The Muppets (Review)
The Muppets’ return to film ages with its original fans, pumping nostalgia to its maximum level and delivering everything a fan could want, and so much more.
Score: * * * * * (out of 5)
Rated: PG for some mild rude humor
There never was a show quite like The Muppets Show, nor was there a series of films quite like that which the Muppets had. That very special brand of humor, iconic characters, and enthusiastic celebrity cameos and hosts was a formula that won over a legion of fans, until the show ended and production of the movies stopped. Living for years only in the memories of the characters’ aging fans, the Muppets were in need of a revival. One such pair of rabid fans, Jason Segel and Nicholas Stoller (of Forgetting Sarah Marshall fame) had the same idea, and began working on a script, and here we are with a return to form that is just about perfect.
The world of this new film has sadly forgotten about the Muppets for the most part, and all of them have separated and gone on to do other things while the original Muppets theater and theme park have closed down. Young Walter, who himself is a Muppet (although not by name, his physical status as a puppet is, like the rest of them, something that is never noted or apparently even realized), falls in love with the Muppets as a child and when he and his older brother Gary (Jason Segel) are adults, they travel to Hollywood to visit the Muppets Theater and for Gary and his girlfriend Mary (Amy Adams) to celebrate their anniversary. When they get there, Walter overhears oil tycoon Tex Richman (Chris Cooper) discussing his plans to bulldoze the place and drill for oil. As per the contract the Muppets signed at the beginning of the career, if they can raise $10 million within the next few days, they will be able to reclaim their theater. It’s up to Walter and Gary to get Kermit and the Muppets back together for one last show so they can save their theater from Richman and his gang of Moopets, scumbag Muppet knock-offs (including Foozie the gangster bear and the gender-unspecific Miss Poogy).
One of the defining features of the Muppets anthology of entertainment has been a razor-sharp sense of self-consciousness as a piece of media. As always, the characters seem keenly aware that they exist in a musical film, from recommending that they “travel by map” (which is faster, they say), to one character upset that his story was not part of the reunion montage, to another character referencing a song he just sang. It’s the best kind of humor for this type of movie, made even better with the way they’re placed in the script, paced at an almost perfect rate. Some of the gags here are just brilliant; I won’t spoil all of them, but I was laughing frequently and loudly throughout the film. Many of them might go straight over the heads of youngsters, however, which might make this better for adults who used to love the Muppets as a child (and I certainly feel that that was the intended audience for the film anyway).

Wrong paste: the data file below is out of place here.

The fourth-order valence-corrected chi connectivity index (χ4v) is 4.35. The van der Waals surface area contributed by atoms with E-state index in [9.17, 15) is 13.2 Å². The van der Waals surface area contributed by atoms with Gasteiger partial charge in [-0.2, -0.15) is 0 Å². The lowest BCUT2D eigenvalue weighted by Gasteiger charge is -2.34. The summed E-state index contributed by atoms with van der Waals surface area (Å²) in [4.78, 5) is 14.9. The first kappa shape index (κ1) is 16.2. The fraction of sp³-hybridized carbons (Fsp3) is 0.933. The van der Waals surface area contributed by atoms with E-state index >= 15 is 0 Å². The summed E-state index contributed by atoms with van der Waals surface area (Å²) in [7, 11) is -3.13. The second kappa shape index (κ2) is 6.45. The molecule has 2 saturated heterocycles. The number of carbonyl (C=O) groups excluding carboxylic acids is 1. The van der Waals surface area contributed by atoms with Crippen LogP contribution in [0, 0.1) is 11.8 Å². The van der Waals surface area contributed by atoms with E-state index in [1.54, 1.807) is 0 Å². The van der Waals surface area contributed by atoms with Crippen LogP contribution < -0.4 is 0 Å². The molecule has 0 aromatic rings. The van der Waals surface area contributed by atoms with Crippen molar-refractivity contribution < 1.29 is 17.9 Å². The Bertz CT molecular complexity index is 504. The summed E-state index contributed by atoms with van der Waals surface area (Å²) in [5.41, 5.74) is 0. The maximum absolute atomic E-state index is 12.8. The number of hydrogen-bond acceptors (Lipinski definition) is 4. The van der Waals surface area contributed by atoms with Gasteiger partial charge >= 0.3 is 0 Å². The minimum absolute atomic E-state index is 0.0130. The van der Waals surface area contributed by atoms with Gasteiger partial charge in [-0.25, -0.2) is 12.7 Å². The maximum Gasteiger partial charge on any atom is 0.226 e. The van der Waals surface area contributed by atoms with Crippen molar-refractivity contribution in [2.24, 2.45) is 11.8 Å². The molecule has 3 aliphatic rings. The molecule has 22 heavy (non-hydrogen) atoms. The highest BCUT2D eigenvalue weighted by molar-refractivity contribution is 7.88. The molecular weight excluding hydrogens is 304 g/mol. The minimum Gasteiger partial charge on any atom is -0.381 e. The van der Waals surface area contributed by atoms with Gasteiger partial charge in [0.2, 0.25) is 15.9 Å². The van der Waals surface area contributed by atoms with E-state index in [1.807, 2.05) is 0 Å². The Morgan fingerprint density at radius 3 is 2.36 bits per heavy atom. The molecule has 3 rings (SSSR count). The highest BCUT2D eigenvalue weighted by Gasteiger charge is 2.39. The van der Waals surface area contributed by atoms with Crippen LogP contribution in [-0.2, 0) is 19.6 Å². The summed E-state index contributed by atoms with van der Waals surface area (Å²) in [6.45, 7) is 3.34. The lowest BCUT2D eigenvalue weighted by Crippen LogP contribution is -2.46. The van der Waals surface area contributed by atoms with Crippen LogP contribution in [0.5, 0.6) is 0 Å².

A Muppet film would be nothing without some musical numbers, and Bret McKenzie of Flight of the Conchords does the music-writing numbers here. While some of the songs feel like they could have come from that show, nearly all of them are as catchy and wonderful as ever, particularly the opening song and one toward the end of the second act. As always, basically anyone that walks into the frame during the first and last song gets into it, and there’s an infectious energy running through the film as a result of all of the great music.
Chris Cooper as Tex Richman deserves a special mention here. As if having the absolute best name imaginable for an evil oil tycoon was not enough already, Cooper plays his character relentlessly straight, but completely in on the joke: that is to say, while he’ll do things such as physically say, “Maniacal laugh!” instead of actually laughing, his character never partakes in the same sort of self-conscious joking that the rest of the characters do. It’s a careful balancing act that Cooper pulls of with ingenuity, and you can tell he’s having the time of his life doing this role. He does do something rather surprising a way into the film–which I will not spoil–but it is hysterical. The rest of the cast is perfect as well: Segel and Adams crank up the earnestness to delightful levels, and the celebrity cameos, which are numerous, were all great. One of my favorites was Selena Gomez, who claimed that she was only at the show “because my agent told me to”.
Though it is not actually part of the movie, it is absolutely worth noting the Toy Story short that precedes the film. I admit that I was fairly against another Toy Story film given that last year’s fantastic third installment bookended the series so well, but the material here, which involves Buzz getting accidentally left at a fast food restaurant and joining a support group of discarded fast food toys, is so fresh and creative, I’m on board for another. It was also extremely funny. From Beef Stewardess (a flotation device-equipped cow in a flight uniform) to Super Pirate (exactly what is sounds like), the characters and dialogue written for this short had me in stitches. Don’t be late for the movie or you’ll miss a quality prologue.
Just about anything a longtime fan of the Muppets could ever want is in this new film. It hits just the right notes of nostalgia, has most of not all of the legion of characters in varying degrees, is legitimately hysterical, and has doses of humor and emotion in perfect amounts in just the right places. As with this year’s other nostalgia trip, Winnie the Pooh, it is a joyful celebration of childhood and a rekindling of a shining memory. The Muppets is a must-see for anyone that enjoyed the characters so many years ago. It’ll put a smile on your face that lasts for two solid hours and will probably continue for a long time afterward.